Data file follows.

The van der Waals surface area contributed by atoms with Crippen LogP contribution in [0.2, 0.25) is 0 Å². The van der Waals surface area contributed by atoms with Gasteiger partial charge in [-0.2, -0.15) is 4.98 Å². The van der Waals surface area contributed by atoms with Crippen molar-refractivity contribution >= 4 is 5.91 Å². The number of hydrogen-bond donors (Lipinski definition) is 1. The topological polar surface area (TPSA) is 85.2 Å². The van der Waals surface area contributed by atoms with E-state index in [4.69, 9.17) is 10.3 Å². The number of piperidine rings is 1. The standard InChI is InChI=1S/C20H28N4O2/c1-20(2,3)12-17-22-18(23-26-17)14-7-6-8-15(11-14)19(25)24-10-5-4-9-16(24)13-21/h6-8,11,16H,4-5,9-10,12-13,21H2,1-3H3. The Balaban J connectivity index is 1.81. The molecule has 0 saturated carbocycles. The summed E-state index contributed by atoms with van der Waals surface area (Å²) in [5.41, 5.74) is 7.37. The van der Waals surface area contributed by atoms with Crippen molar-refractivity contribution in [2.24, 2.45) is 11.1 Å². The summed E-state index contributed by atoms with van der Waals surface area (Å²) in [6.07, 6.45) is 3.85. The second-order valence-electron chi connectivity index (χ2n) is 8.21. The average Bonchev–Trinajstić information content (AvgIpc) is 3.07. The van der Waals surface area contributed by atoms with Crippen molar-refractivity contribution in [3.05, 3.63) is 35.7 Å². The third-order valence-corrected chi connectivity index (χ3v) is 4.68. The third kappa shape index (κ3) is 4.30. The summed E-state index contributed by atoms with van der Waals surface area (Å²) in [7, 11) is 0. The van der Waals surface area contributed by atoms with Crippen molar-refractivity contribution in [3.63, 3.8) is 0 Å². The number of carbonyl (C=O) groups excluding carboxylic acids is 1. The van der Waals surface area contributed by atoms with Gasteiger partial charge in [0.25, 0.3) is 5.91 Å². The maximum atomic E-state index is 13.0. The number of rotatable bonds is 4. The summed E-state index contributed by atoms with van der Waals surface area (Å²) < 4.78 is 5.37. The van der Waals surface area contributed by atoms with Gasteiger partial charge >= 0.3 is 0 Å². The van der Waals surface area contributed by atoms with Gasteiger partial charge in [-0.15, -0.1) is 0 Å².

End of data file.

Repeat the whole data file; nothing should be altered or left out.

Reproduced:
The van der Waals surface area contributed by atoms with Crippen LogP contribution in [0.2, 0.25) is 0 Å². The van der Waals surface area contributed by atoms with Gasteiger partial charge in [-0.2, -0.15) is 4.98 Å². The van der Waals surface area contributed by atoms with Crippen molar-refractivity contribution >= 4 is 5.91 Å². The number of hydrogen-bond donors (Lipinski definition) is 1. The topological polar surface area (TPSA) is 85.2 Å². The van der Waals surface area contributed by atoms with E-state index in [4.69, 9.17) is 10.3 Å². The number of piperidine rings is 1. The standard InChI is InChI=1S/C20H28N4O2/c1-20(2,3)12-17-22-18(23-26-17)14-7-6-8-15(11-14)19(25)24-10-5-4-9-16(24)13-21/h6-8,11,16H,4-5,9-10,12-13,21H2,1-3H3. The Balaban J connectivity index is 1.81. The molecule has 0 saturated carbocycles. The summed E-state index contributed by atoms with van der Waals surface area (Å²) in [5.41, 5.74) is 7.37. The van der Waals surface area contributed by atoms with Crippen molar-refractivity contribution in [2.24, 2.45) is 11.1 Å². The summed E-state index contributed by atoms with van der Waals surface area (Å²) in [6.07, 6.45) is 3.85. The second-order valence-electron chi connectivity index (χ2n) is 8.21. The average Bonchev–Trinajstić information content (AvgIpc) is 3.07. The van der Waals surface area contributed by atoms with Crippen molar-refractivity contribution in [3.05, 3.63) is 35.7 Å². The third-order valence-corrected chi connectivity index (χ3v) is 4.68. The third kappa shape index (κ3) is 4.30. The summed E-state index contributed by atoms with van der Waals surface area (Å²) in [7, 11) is 0. The van der Waals surface area contributed by atoms with Crippen molar-refractivity contribution in [3.63, 3.8) is 0 Å². The number of carbonyl (C=O) groups excluding carboxylic acids is 1. The van der Waals surface area contributed by atoms with Gasteiger partial charge in [0.25, 0.3) is 5.91 Å². The maximum atomic E-state index is 13.0. The number of rotatable bonds is 4. The summed E-state index contributed by atoms with van der Waals surface area (Å²) < 4.78 is 5.37. The van der Waals surface area contributed by atoms with Gasteiger partial charge >= 0.3 is 0 Å². The van der Waals surface area contributed by atoms with Gasteiger partial charge in [-0.15, -0.1) is 0 Å².